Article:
Dana Larsen is touring Vancouver Island over the next two weeks to promote the Sensible Policing Act, which would effectively decriminalize cannabis possession in the province.
Larsen, who last year ran for the leadership of the BC NDP, will speak to supporters in Courtenay this Saturday at the Florence Filberg Centre at 411 Anderton Ave. from 7 to 8:30 p.m.
“The Sensible Policing Act directs all police in B.C. to stop spending any time or resources on searching, seizing or arresting anyone for simple cannabis possession,” explained Larsen, who works as director of the Vancouver Medicinal Cannabis Dispensary. “The lawyers at Elections BC have confirmed that this legislation is within provincial jurisdiction and suitable for a referendum.”
Larsen is leading the Sensible BC campaign to have a referendum on the Sensible Policing Act, putting volunteers in place to collect the official signatures needed from September to November of 2013.
Local activist Ernie Yacub is a supporter of the campaign.
“Our members have already started recruiting volunteers,” said Yacub, manager of the North Island Compassion Club. “We’re getting a very positive response: people are saying, ‘It’s about bloody time.’ Too many people have had their lives ruined for using a plant, a medicinal herb that has powerful healing properties.”
Larsen has been on tour to 30 B.C. cities and towns since mid-October with stops already in Prince George, Williams Lake, Kamloops and Kelowna.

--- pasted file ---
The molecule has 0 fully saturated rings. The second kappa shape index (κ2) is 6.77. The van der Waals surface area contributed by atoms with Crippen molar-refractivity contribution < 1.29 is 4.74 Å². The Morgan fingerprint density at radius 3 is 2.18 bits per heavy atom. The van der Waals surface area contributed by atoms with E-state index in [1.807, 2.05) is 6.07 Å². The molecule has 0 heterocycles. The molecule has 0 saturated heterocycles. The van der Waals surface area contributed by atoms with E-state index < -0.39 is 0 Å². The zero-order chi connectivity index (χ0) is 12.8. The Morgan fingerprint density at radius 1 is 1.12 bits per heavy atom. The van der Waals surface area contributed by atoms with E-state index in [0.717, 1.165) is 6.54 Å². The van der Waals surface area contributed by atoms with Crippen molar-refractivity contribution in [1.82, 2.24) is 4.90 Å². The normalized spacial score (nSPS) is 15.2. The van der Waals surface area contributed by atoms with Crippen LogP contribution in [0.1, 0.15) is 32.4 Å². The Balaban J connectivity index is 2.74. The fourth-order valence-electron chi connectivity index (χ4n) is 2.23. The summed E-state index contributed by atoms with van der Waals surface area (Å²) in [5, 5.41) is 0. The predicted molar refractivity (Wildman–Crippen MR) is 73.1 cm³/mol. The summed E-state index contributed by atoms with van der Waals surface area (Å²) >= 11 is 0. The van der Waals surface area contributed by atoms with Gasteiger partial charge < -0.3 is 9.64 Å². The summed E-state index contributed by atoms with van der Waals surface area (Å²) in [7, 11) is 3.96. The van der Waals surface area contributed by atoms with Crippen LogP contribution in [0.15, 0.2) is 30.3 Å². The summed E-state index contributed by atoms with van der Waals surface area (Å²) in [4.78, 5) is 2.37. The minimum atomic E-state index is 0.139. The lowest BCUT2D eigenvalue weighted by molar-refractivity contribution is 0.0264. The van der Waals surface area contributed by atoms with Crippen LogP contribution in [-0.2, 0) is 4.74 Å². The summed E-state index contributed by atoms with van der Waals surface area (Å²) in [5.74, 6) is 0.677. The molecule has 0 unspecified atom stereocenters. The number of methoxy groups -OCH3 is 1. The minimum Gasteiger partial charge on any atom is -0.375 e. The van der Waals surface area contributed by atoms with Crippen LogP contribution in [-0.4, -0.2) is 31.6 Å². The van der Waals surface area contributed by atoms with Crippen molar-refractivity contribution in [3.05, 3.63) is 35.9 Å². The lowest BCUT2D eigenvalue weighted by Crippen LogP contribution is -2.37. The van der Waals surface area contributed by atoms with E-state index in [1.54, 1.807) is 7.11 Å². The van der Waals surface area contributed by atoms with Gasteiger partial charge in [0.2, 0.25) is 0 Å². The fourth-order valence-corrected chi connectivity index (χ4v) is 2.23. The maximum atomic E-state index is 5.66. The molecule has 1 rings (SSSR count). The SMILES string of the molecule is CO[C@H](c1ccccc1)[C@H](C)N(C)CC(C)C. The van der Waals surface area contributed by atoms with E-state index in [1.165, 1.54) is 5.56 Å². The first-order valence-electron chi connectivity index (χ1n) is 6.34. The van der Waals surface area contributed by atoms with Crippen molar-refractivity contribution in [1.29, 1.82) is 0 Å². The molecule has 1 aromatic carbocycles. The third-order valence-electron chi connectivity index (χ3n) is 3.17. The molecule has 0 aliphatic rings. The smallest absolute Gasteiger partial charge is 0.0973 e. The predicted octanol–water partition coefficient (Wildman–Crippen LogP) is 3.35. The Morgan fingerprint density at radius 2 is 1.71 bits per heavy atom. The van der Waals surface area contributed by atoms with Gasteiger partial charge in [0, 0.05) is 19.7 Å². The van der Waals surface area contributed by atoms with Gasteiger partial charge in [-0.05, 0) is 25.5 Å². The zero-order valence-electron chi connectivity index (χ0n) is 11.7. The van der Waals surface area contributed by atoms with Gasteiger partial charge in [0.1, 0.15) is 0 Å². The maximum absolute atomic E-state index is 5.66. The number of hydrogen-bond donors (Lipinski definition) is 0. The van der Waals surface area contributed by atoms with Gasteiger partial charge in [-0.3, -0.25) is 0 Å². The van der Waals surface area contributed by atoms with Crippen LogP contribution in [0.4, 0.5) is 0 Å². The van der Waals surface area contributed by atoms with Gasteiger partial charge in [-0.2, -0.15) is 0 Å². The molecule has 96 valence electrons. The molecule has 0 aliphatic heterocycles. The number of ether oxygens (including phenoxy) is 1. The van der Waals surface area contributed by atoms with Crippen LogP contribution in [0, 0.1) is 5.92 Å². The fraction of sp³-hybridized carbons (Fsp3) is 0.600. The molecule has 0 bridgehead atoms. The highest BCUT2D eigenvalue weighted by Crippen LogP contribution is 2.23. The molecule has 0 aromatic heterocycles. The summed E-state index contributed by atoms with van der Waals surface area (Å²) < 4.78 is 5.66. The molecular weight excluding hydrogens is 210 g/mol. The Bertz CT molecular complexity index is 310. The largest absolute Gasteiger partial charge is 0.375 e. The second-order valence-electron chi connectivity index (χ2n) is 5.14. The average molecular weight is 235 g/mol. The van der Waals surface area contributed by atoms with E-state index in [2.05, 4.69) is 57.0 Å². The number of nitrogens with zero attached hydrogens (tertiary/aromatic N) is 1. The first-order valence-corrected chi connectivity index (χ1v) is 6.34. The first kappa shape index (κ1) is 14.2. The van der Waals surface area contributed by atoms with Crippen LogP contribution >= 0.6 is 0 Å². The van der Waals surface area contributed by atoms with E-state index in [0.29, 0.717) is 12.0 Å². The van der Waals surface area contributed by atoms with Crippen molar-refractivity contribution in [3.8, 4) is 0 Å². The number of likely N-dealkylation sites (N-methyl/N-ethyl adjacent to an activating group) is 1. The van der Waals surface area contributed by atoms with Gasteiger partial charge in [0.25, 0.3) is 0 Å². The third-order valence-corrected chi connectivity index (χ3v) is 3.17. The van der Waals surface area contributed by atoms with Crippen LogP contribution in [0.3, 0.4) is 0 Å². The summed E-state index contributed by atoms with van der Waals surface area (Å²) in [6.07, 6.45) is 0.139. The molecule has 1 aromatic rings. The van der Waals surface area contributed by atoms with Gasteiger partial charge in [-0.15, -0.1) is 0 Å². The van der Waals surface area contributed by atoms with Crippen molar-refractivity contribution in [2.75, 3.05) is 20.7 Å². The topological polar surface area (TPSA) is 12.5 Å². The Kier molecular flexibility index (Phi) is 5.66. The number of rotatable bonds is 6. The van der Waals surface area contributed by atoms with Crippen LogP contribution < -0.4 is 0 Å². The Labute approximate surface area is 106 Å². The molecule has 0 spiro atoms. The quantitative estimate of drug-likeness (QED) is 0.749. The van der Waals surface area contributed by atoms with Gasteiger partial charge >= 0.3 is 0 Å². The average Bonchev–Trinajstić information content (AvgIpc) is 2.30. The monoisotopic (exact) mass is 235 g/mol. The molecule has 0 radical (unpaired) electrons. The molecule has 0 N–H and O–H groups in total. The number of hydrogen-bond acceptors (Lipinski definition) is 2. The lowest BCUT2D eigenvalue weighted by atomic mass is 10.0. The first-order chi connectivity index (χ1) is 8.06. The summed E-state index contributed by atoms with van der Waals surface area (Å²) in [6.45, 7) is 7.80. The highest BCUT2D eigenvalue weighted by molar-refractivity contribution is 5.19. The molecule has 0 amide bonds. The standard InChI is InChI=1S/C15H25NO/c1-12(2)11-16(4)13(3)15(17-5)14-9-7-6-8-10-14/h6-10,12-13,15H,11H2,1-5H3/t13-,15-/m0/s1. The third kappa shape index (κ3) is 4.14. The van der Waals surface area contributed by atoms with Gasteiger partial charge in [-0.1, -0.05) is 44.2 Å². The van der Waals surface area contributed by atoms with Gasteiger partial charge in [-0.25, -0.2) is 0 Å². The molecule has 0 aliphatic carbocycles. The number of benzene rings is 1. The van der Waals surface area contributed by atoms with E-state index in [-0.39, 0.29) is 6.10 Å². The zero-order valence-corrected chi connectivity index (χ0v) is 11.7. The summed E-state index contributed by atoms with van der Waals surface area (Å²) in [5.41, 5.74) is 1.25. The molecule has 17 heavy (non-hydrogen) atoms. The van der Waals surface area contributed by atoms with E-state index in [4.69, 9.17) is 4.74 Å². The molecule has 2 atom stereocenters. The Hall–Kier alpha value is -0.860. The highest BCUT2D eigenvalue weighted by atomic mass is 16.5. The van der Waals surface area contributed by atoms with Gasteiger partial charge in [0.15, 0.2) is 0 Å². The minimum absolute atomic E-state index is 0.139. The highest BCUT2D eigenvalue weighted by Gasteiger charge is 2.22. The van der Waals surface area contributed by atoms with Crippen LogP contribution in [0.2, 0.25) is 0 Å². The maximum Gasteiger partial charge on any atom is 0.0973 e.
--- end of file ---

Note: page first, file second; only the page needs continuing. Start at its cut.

“There’s no reason we cannot decriminalize possession in our province,” continued Larsen. “In 2003, B.C. joined seven other provinces in refusing to enforce the Long Gun Registry. At that time, Attorneys General said they didn’t want to bother with otherwise law-abiding citizens who were in possession of an unregistered long gun. We’re asking for the same sensible perspective when it comes to people in possession of cannabis.”
The recent votes to legalize cannabis in the U.S. states of Washington and Colorado has given the Sensible BC campaign a solid boost.
“I have had dozens of media interviews on this encouraging policy change,” says Larsen. “Reporters from around B.C. and across Canada have been calling to find out how we plan to do in B.C. what activists accomplished in Washington and Colorado.”
Larsen explained that the Sensible Policing Act is very similar to the successful Washington initiative.
“In Washington, they have legalized possession of up to an ounce of cannabis right away, and mandated the state to figure out how to open cannabis shops within one year. Our legislation would also decriminalize possession in B.C., and set up a commission to figure out the rules and regulations needed to create a legally regulated system in our province.”
— North Island Compassion Club